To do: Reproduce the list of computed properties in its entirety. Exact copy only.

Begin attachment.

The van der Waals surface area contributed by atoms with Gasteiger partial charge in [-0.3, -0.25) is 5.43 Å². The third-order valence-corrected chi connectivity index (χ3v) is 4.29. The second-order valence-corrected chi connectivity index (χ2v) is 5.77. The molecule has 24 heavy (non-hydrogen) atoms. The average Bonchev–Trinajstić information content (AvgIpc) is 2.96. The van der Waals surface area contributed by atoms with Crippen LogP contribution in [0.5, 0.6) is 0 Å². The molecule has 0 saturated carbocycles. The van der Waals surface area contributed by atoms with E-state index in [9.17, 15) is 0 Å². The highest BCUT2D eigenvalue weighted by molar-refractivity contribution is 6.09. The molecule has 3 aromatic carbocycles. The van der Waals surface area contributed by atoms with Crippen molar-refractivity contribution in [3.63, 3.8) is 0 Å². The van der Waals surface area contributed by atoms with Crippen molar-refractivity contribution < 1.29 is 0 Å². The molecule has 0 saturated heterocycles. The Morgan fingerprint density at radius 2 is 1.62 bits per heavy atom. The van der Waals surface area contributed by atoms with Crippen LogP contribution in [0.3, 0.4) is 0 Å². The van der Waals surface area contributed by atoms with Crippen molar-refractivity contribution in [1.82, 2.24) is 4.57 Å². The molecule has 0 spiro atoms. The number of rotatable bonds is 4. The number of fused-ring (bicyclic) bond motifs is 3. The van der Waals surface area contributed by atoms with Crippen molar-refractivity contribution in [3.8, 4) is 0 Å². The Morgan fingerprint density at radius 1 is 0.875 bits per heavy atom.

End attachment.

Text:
The van der Waals surface area contributed by atoms with Gasteiger partial charge in [-0.3, -0.25) is 5.43 Å². The third-order valence-corrected chi connectivity index (χ3v) is 4.29. The second-order valence-corrected chi connectivity index (χ2v) is 5.77. The molecule has 24 heavy (non-hydrogen) atoms. The average Bonchev–Trinajstić information content (AvgIpc) is 2.96. The van der Waals surface area contributed by atoms with Crippen LogP contribution in [0.5, 0.6) is 0 Å². The molecule has 0 saturated carbocycles. The van der Waals surface area contributed by atoms with E-state index in [9.17, 15) is 0 Å². The highest BCUT2D eigenvalue weighted by molar-refractivity contribution is 6.09. The molecule has 3 aromatic carbocycles. The van der Waals surface area contributed by atoms with Crippen molar-refractivity contribution in [3.63, 3.8) is 0 Å². The van der Waals surface area contributed by atoms with Crippen molar-refractivity contribution < 1.29 is 0 Å². The molecule has 0 saturated heterocycles. The Morgan fingerprint density at radius 2 is 1.62 bits per heavy atom. The van der Waals surface area contributed by atoms with Crippen LogP contribution in [0.3, 0.4) is 0 Å². The van der Waals surface area contributed by atoms with Crippen molar-refractivity contribution in [1.82, 2.24) is 4.57 Å². The molecule has 0 spiro atoms. The number of rotatable bonds is 4. The number of fused-ring (bicyclic) bond motifs is 3. The van der Waals surface area contributed by atoms with Crippen molar-refractivity contribution in [3.8, 4) is 0 Å². The Morgan fingerprint density at radius 1 is 0.875 bits per heavy atom.